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Parents of School Children in Western Queens Less Likely to opt for ‘Remote Learning’

Sept. 23, 2020 By Allie Griffin

Parents with children in western Queens public schools are less likely to keep their kids at home to learn remotely than the rest of the city.

The percentage of students in western Queens school districts learning remotely is significantly lower than the rest of the city, according to the latest survey results from the New York City Department of Education (DOE).

The city’s public school students are automatically enrolled in a blended learning model in which they attend class in-person on some weekdays and learn remotely on other days. However, students can attend classes remotely five days a week instead if their parents request it.

Citywide, 46 percent of public school students are learning full time on a remote basis.

Two western Queens school districts, however, have numbers much lower for remote-only learning.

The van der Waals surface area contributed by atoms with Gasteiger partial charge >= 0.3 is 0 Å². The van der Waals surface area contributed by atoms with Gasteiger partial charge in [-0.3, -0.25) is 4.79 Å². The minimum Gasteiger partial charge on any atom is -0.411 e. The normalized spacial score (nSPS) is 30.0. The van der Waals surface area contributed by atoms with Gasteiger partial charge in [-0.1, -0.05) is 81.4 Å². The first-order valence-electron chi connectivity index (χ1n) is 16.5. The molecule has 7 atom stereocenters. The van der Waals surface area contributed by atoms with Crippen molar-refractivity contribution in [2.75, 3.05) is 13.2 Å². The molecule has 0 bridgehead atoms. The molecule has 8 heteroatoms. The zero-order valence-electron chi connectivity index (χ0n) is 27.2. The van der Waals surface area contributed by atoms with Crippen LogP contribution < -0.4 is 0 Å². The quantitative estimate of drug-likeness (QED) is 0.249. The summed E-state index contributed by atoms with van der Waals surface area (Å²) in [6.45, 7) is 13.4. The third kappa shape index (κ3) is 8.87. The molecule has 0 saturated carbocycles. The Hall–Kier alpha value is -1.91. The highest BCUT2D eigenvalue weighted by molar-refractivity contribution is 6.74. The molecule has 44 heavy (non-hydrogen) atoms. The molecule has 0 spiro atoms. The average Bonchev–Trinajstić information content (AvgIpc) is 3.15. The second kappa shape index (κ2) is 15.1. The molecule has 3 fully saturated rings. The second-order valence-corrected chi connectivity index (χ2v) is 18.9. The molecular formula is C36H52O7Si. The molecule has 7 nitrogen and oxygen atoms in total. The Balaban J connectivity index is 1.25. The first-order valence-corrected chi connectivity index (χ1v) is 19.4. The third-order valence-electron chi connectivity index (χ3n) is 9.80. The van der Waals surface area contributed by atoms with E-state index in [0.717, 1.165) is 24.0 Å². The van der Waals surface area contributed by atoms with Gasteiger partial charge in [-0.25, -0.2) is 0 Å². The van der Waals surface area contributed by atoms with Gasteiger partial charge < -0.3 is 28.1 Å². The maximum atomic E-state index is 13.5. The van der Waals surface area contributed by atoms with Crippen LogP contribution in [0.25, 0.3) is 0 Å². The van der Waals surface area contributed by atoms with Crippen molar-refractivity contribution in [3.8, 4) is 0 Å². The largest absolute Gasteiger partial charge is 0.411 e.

Just 39 percent of School District 24 students and 43 percent of School District 30 students are learning on a remote-only basis.

District 24 covers Corona, Glendale, Ridgewood, Elmhurst, Maspeth, Middle Village and most of Woodside–while District 30 covers Astoria, Jackson Heights, most of Sunnyside, East Elmhurst, Long Island City and more.

School Districts in NYC (Courtesy of the DOE)

Parents in other districts in Queens, however, are much more likely to opt for remote learning.

The percentage of Northeast Queens public school students who are learning online on a full-time basis is particularly high.

School District 26 — which covers Bayside, Little Neck and other communities near the Long Island border — has the highest percentage of remote students citywide at 60 percent.

Adjacent School District 25 that represents schools in Flushing and College Point wasn’t far behind — 55 percent of public school parents have chosen to have their children attend classes online.

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Barbara

Many parents in western queens are racially and ethnically diverse families and immigrants who can not afford to keep their children at home or guide their childs education. I used to work as a classroom TA and many in this district are poor families who qualify for benefits. They can not afford baby sitters and find it hard to help educate their youngsters at home because of language barriers.

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